Beyond the morbidities of the war, the back stories of the main characters gave the narrative a wonderful complexion. It reminds the readers that everyone has a story. The universality of their issues in marriage, affairs, and betrayals are attributes to the similarities Nigerians share with the rest of the world. Whether it be of hope or of pain, everyone has a story that the world must listen to. These back stories refine the reader’s appreciation of the narrative. Whilst marriage is a recurring theme, women empowerment is one of the novel’s greater accomplishments.
On a micro level, Half of a Yellow Sun shows the diversity that thrives in the entire African continent, in stark dichotomy to how it is perceived by a lot of people. Most consider Africa a s homogeneous country where people speak one language. That is not the case, that has never been the case. Even in a single country like Nigera, several tribes and cultures are prevalent. Books like Half of a Yellow Sun, Okri’s The Famished Road and Achebe’s Things Fall Apart are the world’s window to Africa, including its furthest and darkest corners.
Through Half of a Yellow Sun, Ngozi Adichie swept readers. The narrative stirs emotions and provokes thoughts. The boldly imagined and conjured characters are the quintessence of Nigeria and its peoples. They represent all facets of the societal spectrum. The interesting plot was also complimented by Ngozi Adichie’s nostalgic writing. Ngozi Adichie’s conviction to deliver her message is admirable. The depth of the plot and the characters all converge to convey the unheard stories of Nigeria.
“There was something wrong with her. She did not know what it was but there was something wrong with her. A hunger, a restlessness. An incomplete knowledge of herself. The sense of something farther away, beyond her reach.” ~ Chimamanda Ngozi Adichie, Half of a Yellow Sun
Ngozi Adichie led the readers into a maze of wartime barbarity, political allegiances, and interpersonal relationships. Through this maze, Olanna, Ugwu and Richard are moral compasses who weave their way in and out of different conflicts such as morality, identity, and even, survival. In a rough landscape filled with kwashiorkor-plagued children, they are beacons that shine through the darkness.
Lest one forgets, war is never a great thing. Ironically, the ones who often suffer are the smaller “voices”, the smaller “people”. Their heartbreaking cries are drowned by the tumult. On a macro scale, the undertones of the narrative carries waves that ripple to other parts of the world; the cataclysmic impact of war is not loyal to one place. Interestingly, the story echoes the current state of Syria. Again, war is ubiquitous and voices like Ngozi Adichie’s draws readers closer to its morbidities.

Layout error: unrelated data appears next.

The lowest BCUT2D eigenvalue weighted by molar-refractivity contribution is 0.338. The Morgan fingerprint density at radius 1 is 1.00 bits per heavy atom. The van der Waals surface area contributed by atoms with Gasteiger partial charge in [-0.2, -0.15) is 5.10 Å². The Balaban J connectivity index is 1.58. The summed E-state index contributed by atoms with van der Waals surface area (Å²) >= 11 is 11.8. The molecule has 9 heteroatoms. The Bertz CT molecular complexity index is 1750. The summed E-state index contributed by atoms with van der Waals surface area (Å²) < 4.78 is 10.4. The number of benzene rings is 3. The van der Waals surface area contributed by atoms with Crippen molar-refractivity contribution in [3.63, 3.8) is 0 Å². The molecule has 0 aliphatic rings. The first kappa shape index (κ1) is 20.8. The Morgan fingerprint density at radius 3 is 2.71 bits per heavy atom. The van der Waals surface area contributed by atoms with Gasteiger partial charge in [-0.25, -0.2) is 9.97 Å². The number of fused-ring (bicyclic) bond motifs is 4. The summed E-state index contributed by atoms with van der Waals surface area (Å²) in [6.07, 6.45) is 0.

Trivia: The title was derived from the flag of the short-lived nation, Biafra.
90%. It is a well-written, nostalgic, and thought-provoking book that one must take time to read.
P.S. Switching from star-rating to percentage-rating to have a more flexible and more objective rating scale.
(Photo by http://www.chimamanda.com) Chimamanda Ngozi Adichie was born on September 5, 1977 in Enugu, Enugu State, Nigeria.
Ngozi Adichie completed her primary and secondary education in Nigeria. For a year and a half, she studied medicine and pharmacy at the University of Nigeria. At the age of 19, she left for the United States to study communications and political science at Drexel University in Philadelphia. She later on transferred to Eastern Connecticut State University where she graduated summa cum laude. She completed her master’s degree in creative writing at John Hopkins University in 2003. She also earned a Master of Arts in African studies at Yale University, graduating in 2008.
Ngozi Adichie’s writing was inspired by fellow African Chinua Achebe. One of her first published works is Decisions (1997), a collection of poems. Her short stories were critically acclaimed, winning awards like the O. Henry Award for The American Embassy and the BBC World Service Short Story Awards for That Harmattan Morning.
Purple Hibiscus (2003) was her first novel. It won the 2005 Commonwealth Writer’s Prize for Best First Book. More success ensued as Half of a Yellow Sun (2006), her second novel, won the 2007 Orange Prize for Fiction and the Anisfield-Wolf Book Award. Her third novel, Americanah (2013) was selected by The New York Times as one of “The 10 Best Books of 2013).